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The American Eagle

May 27, 2020

Two months before the French King Louis and his wife, Mary-Antoinette, were imprisoned signaling the start of the French Revolution, a group of businessmen, farmers, writers, and physicians met across the Atlantic Ocean in Philadelphia. The date was June 20th, 1782. They came from 13 American colonies to meet in the church turned temporary Congressional Hall. The Capitol building standing today was not yet completed in Washington, DC. They met to choose a national symbol that best captured the American spirit., For the past 7 years, they fought the British monarchy-then seen as the world’s greatest war machine. With their combined will and might, Americans defeated England-an an empire with ten times the resources. The first Americans and their families fought for liberty, freedom, and equality for all citizens. The Second Continental Congress selected the Bald Eagle as the national symbol of the newly formed United States of America.

The bald eagle was a common sight in the Colonies in 1792. To most, it represented a new America “on the wing and rising”. The eagle embodied the unified sense of independence and might Americans have felt after a long struggle with tyranny. Not all of our Founding Fathers identified with the “American Eagle”. Playing the devil’s advocate, Benjamin Franklin wrote this lament about the Bald Eagle;

“You may have seen him perched on some dead Tree near the River, where, too lazy to fish for himself, he watches the Labour of the Fishing Hawk [Ospry]; and when that diligent Bird has at length taken a fish and is bearing it to his Nest for the Support of his Mate and young Ones, the Bald Eagle pursues him and takes it from him.”

He much preferred the Turkey:

“For in Truth the Turkey is in Comparison a much more respectable Bird, and withal a true original Native of America. He is besides, tho’ a little vain and silly, a Bird of Courage, and would not hesitate to attack a Grenadier of the British Guards who should presume to invade his Farm Yard with a red Coat on.”

Benjamin Franklin may have written this as an opportunity to express his famous wit, perhaps to warn fellow Americans of the natural enemy of a unified American people-self-interest and irrational fear.

Nearly 150 years later, Franklin Deleanor Roosevelt delivered these powerful words the Congress in 1941 after the terror attack on Pearl Harbor by the powerful Imperial Japanese navy:

“No matter how long it may take us to overcome this premeditated invasion, the American people in their righteous might will win through to absolute victory.”

One of Japan’ great WWII admirals, Isoroku Yamamoto, who had opposed war with the United States, famously said,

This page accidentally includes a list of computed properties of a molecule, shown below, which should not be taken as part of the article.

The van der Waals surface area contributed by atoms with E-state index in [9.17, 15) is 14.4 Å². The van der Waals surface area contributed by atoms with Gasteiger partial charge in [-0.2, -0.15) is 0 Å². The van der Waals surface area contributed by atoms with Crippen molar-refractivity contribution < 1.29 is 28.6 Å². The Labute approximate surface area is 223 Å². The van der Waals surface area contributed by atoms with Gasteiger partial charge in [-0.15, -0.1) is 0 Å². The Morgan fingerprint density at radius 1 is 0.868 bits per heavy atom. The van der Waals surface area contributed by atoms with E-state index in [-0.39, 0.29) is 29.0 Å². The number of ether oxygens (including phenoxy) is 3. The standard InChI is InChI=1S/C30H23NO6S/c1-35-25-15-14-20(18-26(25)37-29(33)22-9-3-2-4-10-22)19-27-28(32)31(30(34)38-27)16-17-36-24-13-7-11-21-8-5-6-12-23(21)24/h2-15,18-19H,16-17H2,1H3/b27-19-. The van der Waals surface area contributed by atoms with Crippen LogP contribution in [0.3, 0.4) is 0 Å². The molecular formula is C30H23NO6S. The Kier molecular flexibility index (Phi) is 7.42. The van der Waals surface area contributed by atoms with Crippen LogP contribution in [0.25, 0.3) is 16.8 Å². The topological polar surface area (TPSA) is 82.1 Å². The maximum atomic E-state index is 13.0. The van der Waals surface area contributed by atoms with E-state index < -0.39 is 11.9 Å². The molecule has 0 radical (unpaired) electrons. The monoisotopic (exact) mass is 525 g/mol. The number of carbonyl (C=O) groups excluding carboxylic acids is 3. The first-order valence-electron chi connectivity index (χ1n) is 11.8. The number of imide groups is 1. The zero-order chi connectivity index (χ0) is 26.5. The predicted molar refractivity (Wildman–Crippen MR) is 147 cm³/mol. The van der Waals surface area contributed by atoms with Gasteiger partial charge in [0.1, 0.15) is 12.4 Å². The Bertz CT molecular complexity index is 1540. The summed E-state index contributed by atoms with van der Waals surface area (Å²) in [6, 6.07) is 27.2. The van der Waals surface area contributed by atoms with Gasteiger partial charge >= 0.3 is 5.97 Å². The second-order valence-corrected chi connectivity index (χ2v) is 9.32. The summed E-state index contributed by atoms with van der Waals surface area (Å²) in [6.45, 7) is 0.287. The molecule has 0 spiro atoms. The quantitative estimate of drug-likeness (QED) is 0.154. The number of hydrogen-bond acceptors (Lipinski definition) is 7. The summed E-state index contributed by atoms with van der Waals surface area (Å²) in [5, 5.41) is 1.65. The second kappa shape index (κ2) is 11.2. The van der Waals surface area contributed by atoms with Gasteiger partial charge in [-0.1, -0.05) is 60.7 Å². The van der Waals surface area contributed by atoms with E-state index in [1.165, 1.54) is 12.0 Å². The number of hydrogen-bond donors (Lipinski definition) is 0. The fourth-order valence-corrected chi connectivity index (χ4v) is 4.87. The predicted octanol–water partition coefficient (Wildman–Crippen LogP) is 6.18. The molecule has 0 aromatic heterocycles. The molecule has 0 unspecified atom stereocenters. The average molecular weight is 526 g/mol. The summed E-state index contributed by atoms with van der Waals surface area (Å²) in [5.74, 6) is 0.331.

“I fear we have awakened a sleeping giant and filled him with a terrible resolve.”

And that is exactly what happened. By 1944, American factory workers produced 25 times more bomber than the Japanese. Six million men and women volunteered to fight Imperial Japanese tyranny in faraway lands. Americans again united in response to an imminent threat to the American way of life, freedom, or equality for all. We became that “sleeping giant”, awakened, and we were supremely pissed off.

As we fight the COVID19 pandemic, the American spirit has again risen up across the nation, in pockets, to meet the challenge. Healthcare provides volunteering to treat critically ill patients in the New York City emergency rooms, a grandmother sewing masks for a nursing home resident, and 300,000,000 people sheltering in place to protect themselves and the elderly and sick.

When Americans saw the, after 20 years of the Opiate Epidemic, a landscape strewn with the bodies of our American youth, that sleeping giant began to stir. The tyranny of those policymakers, law enforcement professionals, and medical professionals who held to a moral or punitive approach to addiction treatment began to lose credibility. Our South Hill’s Recovery Project clients are familiar with the battle we fought with governmental agencies for our right to choose life-saving treatment with buprenorphine.

Our patients, being treated themselves for Opiate Use Disorder, have stepped-up. I can report we have had nearly 100% of our active clients have kept appointments. They paid their fees so those disadvantaged currently can receive care at South Hills Recovery Project. We don’t advertise this, but Natalie, co-founder, and coordinator gives away around $1000/month of free care.

The American Spirit, as symbolized by the American Eagle, lives in us 225 years later. An Eagle ever vigilant for predators, foreign and domestic, who would prey on our weak or disadvantaged. In these historic times of trouble, let us reflect on who we are, and what we can accomplish together. We must fight for life liberty, and equality for all Americans- our life, freedom and fair treatment depend on it.